So .. you wanna be in advertising

Steven | marketing, advertising & campaigns | Monday, 28 July 2008

Watch this!

Neat tinyurl integration

Steven | Random Thoughts,twitter | Wednesday, 16 July 2008

The promise of tinyurl is simple: Making long URLs usable! And so they do. And with them lot’s of other similar services:, snurl,, .. The idea is to keep the domain name as short as possible, than add a little hash at the end, and if a user hits that link the browser will redirect him to the page with the slightly longer url.

So, will redirect for example to, an small improvement indeed. The real beauty kicks in with very long parameterized links, like this Google Maps link. On that service it would become: That’s 16 chars instead of 176. Impressive.

The principle is easy. They just keep a database with all these long urls, generate a code/hash at the same time, and match them. As soon as someone hits that code, they do a lookup, and redirect the user to the url that correspondents. The shorter the code, the shorter the url in total. With the 3 chars of you can make (26+26+10)*(26+26+10)*(26+26+10) = 62*62*62 = 238.328 combinations. 26 alphabetic chars lowercase, 26 uppercase and 10 numbers (might even contain special chars as well, dashes and underscores for example). So as soon they go over that number (not very long from now) they’ll probably add an extra char, providing space to 62*62*62*62 = 14.776.336 (almost 15 million) combinations.

So why would you want to use such a service, space is cheap, right? Well, not always. Think of twitter. You can only use140 characters to send your message. If you want to share a 200 chars url, you simply can’t do it.
No wonder the tinyurl-like services are widely used in these twitter-esque environments. It even is integrated in twitter for real. If you enter an url over xx chars, it will create an tinyurl (using from your link and displays it like that in your tweets.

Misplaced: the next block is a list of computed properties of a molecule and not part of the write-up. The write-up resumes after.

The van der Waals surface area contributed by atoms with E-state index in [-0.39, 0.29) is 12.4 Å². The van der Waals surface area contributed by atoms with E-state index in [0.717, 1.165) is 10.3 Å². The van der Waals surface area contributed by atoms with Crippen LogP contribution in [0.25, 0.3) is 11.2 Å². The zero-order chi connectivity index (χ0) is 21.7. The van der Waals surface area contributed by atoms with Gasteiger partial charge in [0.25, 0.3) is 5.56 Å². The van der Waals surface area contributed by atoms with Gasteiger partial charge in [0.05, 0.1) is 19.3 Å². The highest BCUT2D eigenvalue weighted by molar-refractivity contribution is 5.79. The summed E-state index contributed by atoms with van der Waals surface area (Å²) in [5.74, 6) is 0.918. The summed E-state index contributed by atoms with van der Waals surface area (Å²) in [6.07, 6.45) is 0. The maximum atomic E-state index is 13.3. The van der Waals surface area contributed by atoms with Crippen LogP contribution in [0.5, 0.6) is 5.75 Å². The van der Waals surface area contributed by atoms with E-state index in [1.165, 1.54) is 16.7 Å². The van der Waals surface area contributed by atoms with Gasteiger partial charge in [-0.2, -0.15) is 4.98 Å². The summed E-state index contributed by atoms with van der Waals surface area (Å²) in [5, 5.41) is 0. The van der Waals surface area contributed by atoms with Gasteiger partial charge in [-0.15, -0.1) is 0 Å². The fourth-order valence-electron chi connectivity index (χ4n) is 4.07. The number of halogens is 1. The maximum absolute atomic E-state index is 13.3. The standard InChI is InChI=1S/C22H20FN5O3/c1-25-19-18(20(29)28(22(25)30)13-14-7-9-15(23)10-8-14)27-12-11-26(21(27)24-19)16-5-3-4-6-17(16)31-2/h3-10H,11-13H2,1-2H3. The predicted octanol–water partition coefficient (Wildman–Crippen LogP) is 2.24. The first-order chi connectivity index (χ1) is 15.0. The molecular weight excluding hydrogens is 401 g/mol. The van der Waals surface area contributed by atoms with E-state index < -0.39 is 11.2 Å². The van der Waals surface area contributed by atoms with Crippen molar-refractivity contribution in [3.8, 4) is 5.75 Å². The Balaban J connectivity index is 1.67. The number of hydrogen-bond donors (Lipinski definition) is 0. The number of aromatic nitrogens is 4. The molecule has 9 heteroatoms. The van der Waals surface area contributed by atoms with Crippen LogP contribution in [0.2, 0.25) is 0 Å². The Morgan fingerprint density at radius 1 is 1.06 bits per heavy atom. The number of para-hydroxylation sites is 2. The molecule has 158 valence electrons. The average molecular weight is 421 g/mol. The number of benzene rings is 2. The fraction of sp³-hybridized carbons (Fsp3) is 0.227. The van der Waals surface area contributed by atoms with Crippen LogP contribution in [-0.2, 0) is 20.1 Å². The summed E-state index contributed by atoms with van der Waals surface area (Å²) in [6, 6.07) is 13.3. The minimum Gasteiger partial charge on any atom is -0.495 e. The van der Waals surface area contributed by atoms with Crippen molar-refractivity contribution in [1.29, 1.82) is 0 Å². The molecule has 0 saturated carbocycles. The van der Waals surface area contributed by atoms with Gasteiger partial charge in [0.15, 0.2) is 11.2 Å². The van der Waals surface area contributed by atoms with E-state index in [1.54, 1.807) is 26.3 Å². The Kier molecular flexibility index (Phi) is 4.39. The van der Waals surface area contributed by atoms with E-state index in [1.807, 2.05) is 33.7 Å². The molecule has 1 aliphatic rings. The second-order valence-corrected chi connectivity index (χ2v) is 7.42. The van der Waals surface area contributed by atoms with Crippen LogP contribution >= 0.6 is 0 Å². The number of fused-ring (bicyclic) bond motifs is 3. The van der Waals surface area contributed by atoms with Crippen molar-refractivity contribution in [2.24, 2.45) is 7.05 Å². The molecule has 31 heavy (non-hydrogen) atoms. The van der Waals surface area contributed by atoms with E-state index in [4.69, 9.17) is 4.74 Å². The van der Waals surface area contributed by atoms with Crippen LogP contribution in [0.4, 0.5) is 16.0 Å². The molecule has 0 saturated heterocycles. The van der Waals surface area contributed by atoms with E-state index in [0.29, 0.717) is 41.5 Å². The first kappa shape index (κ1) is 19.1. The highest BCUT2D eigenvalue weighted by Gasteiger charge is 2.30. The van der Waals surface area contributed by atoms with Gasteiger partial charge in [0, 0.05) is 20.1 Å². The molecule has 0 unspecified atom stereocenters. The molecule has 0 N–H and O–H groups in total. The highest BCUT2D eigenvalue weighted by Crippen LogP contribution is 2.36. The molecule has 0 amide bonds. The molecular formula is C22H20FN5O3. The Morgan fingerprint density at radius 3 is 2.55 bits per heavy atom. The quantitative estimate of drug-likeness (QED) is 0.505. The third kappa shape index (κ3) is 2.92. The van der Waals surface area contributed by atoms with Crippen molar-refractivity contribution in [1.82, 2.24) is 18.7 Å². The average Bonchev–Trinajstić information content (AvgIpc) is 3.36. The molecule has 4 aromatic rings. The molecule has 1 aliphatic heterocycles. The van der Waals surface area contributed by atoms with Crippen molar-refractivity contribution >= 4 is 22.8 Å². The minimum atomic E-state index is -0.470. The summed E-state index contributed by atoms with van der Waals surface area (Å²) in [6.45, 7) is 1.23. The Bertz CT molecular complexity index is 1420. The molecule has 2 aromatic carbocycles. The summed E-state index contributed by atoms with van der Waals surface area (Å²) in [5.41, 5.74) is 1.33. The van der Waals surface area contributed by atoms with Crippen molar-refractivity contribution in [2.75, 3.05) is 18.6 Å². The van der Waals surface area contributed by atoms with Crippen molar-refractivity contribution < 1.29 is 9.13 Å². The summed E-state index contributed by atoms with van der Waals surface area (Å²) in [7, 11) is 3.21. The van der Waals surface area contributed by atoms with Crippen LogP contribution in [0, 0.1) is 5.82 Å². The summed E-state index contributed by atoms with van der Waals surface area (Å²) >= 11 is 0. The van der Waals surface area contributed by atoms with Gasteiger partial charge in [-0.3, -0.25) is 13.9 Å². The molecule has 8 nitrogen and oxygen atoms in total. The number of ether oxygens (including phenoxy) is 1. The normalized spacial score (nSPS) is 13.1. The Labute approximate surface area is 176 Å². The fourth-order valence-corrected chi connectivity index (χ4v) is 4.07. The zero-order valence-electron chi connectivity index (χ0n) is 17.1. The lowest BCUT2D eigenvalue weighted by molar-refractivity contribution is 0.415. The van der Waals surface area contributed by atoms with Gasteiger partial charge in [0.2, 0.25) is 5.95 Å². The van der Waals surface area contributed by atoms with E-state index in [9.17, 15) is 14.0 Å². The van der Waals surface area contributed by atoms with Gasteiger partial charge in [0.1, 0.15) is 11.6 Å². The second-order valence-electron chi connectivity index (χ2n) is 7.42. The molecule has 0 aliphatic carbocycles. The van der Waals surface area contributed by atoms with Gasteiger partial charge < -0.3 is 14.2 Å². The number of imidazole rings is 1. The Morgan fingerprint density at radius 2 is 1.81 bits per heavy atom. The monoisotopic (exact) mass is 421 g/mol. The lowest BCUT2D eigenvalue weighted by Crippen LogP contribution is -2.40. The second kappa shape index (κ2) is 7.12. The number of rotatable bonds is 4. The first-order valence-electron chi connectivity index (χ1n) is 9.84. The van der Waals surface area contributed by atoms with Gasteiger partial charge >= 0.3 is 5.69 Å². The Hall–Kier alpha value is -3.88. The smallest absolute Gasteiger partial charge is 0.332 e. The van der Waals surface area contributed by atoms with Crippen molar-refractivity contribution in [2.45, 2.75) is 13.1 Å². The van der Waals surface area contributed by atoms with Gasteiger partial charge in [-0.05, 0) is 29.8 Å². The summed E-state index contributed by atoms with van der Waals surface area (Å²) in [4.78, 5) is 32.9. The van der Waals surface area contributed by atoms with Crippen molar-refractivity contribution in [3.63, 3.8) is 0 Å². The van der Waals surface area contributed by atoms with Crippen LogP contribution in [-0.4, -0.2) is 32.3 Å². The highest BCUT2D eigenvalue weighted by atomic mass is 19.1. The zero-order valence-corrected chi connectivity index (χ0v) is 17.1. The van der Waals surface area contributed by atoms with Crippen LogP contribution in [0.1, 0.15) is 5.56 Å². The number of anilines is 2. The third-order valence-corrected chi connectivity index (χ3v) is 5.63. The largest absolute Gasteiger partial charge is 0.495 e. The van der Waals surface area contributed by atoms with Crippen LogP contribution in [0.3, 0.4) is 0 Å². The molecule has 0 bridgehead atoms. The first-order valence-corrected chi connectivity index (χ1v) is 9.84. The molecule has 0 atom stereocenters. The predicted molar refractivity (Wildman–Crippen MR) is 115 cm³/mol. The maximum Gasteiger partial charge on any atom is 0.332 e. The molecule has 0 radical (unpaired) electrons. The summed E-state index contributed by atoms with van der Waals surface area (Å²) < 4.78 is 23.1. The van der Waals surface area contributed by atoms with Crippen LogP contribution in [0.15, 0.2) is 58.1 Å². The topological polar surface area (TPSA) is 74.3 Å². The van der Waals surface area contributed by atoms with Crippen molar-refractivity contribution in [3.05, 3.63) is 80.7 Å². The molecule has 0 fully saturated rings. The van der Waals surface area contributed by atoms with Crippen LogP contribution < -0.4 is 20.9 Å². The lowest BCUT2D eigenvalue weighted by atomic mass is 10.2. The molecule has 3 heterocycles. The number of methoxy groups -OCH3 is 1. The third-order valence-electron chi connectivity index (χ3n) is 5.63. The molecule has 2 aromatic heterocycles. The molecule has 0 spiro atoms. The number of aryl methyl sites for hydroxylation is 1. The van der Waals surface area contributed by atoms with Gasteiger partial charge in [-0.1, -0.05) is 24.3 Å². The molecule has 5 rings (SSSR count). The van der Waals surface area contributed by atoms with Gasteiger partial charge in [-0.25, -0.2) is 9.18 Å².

Tools like twhirl (highly recommended) integrate a similar service: you can choose from a number of providers, and shorten your url on the spot, saving precious char space.

An other use of this url shortening services is to hide the source to what you’re linking. So you can trick someone in or Rick Roll your victim. Worse: spam, mallware, .. You get the picture.
So I always had a double feeling about this. I like it on the on hand, saves you space. On the other hand, my judgement wether to click a link or not, is partly made by the link itself (is it a video, an image, a blog post, ..). Thin Slicing so to speak. I kind of automatically scan the status bar when I hoover a link. So, although I like it, I want to control it. Twitter doing it automatically is not me in control. Choosing to shorten the link is.

Yesterday we found out Twitter acquired Summize. Summize being a Twitter search engine, a very good on, so this indeed is a perfect match. They already merged the service in

I was checking it out, and discovered a very fancy and neat tinyurl integration in the search results, as you can see below.


tinyurl expanded

This is so natural and logic! It totally solves my problem.

redirect headerIt’s actually quite easy. This redirect is done with a HTTP header, resulting in a 301 (moved permanently) status, forcing the browser to get it’s request elsewhere.

On (and probably before on Summize, but I never noticed) they created a script that when you feed it a tinyurl (or other service) it just returns the original url. Like you can see in this example. The script is called hugeurl :-)
So behind the scenes the script is doing a call to that tinyurl page, fetching the location header (in any) and just displays the result in the output.

I can only hope this is going to be implemented in twitter, and in twitter clients as Twhirl as well. So yes, this is an official feature request: make my day :-)

What would you do if you were the CEO of Seesmic?

Steven | Random Thoughts,twitter | Tuesday, 15 July 2008